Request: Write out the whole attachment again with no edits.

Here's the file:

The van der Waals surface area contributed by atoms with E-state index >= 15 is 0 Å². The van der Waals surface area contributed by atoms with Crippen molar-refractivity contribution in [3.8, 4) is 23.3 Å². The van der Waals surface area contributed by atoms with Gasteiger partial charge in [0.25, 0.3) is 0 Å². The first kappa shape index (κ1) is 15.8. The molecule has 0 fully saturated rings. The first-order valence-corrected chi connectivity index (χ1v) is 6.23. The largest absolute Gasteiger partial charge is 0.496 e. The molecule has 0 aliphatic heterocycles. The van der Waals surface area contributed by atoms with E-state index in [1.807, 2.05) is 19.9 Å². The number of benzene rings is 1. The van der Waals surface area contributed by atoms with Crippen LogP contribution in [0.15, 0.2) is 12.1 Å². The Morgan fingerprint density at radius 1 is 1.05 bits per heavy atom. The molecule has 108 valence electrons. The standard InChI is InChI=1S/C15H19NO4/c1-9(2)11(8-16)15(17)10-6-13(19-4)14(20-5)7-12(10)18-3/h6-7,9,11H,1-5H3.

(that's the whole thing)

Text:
The van der Waals surface area contributed by atoms with E-state index >= 15 is 0 Å². The van der Waals surface area contributed by atoms with Crippen molar-refractivity contribution in [3.8, 4) is 23.3 Å². The van der Waals surface area contributed by atoms with Gasteiger partial charge in [0.25, 0.3) is 0 Å². The first kappa shape index (κ1) is 15.8. The molecule has 0 fully saturated rings. The first-order valence-corrected chi connectivity index (χ1v) is 6.23. The largest absolute Gasteiger partial charge is 0.496 e. The molecule has 0 aliphatic heterocycles. The van der Waals surface area contributed by atoms with E-state index in [1.807, 2.05) is 19.9 Å². The number of benzene rings is 1. The van der Waals surface area contributed by atoms with Crippen LogP contribution in [0.15, 0.2) is 12.1 Å². The Morgan fingerprint density at radius 1 is 1.05 bits per heavy atom. The molecule has 108 valence electrons. The standard InChI is InChI=1S/C15H19NO4/c1-9(2)11(8-16)15(17)10-6-13(19-4)14(20-5)7-12(10)18-3/h6-7,9,11H,1-5H3.